In his recent encyclical Pope Francis outlines much of his political thought on the state of the world and the appropriate Christian response. It is important to acknowledge the good parts of this work. First, I have no doubt about the Pope’s good intentions. I am confident that he wishes a good outcome for all people everywhere. Francis goes to some lengths to speak eloquently about the dignity of all humanity and our need to care for our fellow brothers and sisters. He is also quite correct when he points out that everyone is our neighbor and that we should have care and concern for our neighbor. He is also quite right in focusing in on the least among us, those who are struggling the most and at greatest risk in this world. I acknowledge this because it serves as a good reminder to not ascribe base motives to those with whom we disagree. We do indeed disagree about many important things but not essential things.
I do agree with the Pope that there are a great many problems in this world and that the poor bear a disproportionate share of these problems. No one can deny that it is the poor who are most affected by issues of war, economic dislocation and most recently the overreaction to the pandemic. The Pope is quite right that it is the poor of this world who are often overlooked to the point of invisibility. I do think that the powerful abuse the poor, but not in the way that the Pope does; but I agree that they are egregiously burdened by the powerful. We would also both agree that this concern for the poor emanates directly from our Lord Jesus Christ and is found everywhere in Scripture.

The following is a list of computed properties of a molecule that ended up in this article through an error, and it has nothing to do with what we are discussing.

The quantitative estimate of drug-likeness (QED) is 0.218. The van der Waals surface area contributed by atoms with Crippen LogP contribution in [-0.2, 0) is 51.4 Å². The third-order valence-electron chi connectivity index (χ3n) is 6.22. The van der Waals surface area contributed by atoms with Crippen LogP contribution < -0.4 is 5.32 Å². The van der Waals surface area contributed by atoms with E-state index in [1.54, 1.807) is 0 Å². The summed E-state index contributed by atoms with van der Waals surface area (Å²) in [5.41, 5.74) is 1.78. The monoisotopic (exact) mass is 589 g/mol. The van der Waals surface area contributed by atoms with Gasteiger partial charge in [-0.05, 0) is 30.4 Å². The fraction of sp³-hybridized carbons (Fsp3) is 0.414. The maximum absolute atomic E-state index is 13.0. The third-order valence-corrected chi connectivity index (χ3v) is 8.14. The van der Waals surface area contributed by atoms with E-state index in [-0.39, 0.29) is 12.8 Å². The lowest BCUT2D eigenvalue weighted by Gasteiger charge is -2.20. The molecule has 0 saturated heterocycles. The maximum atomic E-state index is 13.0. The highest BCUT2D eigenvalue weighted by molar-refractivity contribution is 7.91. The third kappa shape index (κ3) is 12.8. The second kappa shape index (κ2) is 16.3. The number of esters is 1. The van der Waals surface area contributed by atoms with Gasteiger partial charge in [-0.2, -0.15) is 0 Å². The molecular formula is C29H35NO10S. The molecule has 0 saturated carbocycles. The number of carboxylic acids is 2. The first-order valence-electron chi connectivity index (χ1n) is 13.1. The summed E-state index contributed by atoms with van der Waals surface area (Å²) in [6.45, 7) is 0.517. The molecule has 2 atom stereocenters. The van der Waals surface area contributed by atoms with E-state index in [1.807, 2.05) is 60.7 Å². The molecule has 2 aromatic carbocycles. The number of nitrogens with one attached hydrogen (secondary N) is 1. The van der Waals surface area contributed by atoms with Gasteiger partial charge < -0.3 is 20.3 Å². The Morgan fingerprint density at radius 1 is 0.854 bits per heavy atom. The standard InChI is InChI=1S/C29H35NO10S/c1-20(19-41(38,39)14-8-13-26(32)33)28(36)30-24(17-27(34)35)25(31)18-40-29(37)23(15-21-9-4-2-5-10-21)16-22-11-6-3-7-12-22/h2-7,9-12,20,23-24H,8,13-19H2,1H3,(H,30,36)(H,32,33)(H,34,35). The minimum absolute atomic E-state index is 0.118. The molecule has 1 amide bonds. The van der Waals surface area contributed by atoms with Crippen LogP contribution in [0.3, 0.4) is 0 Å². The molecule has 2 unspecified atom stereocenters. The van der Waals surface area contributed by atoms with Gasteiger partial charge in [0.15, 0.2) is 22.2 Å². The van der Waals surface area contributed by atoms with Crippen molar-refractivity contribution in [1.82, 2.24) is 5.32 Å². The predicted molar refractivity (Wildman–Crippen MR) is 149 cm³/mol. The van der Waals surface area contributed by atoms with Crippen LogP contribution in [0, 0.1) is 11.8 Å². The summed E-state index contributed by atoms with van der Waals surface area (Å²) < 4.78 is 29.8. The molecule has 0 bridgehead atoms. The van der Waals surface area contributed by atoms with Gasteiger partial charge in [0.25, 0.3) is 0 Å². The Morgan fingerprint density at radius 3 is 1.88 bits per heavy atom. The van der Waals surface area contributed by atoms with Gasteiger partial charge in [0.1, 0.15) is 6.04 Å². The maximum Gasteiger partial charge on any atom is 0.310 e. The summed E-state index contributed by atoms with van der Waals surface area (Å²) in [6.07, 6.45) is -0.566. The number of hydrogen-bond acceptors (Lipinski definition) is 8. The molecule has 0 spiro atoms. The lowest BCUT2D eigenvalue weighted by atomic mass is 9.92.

So, it is with respect for the Pope’s sincerity that I must decline to endorse his overall solution to the problems that he correctly identifies. The first problem that I have with his analysis is that he misidentifies the source of the problem. He sees injustice, oppression, greed and the general disparagement of the poor as emanating from a liberal capitalist order. This is the same mistake that most leftists make and make no mistake about it, Pope Francis is a man of the left.
The Pope’s experience in Latin America is probably to blame for this misperception. He has lived and worked most of his life in South America, a continent dominated by oppressive regimes, mostly of the right. The leaders of these regimes grant nominal ownership of the means of production to private actors but in reality, the powerful make all the key decisions. Whomever has control has real ownership, so they are not free market bastions. Additionally, these economies are dominated by the state sector; the government heavily regulates the economy, the government nationalizes industries and imposes high tariffs and taxes. Yet, since they are not typically controlled by the left, so many like Francis get confused as to the real nature of the problem. From a social and economic perspective, it does not matter whether heavy state involvement comes from the right or the left. It is always a state involvement that benefits the politically well connected, which is never the poor.
Many who come from a corrupt political culture like South America have this misperception. The left in the developed western nations makes the same mistake. All policies they disagree with they ascribe to capitalism or more recently something called “neoliberalism”. There can be little doubt that what they are criticizing is not an actual free market as even the western nations have governments which control over 50% of the national output and heavily regulate most aspects of social and economic life. This is not even to mention how the developed world’s central banks distort capital markets and act as agencies of central planning, all on behalf of connected elites of course.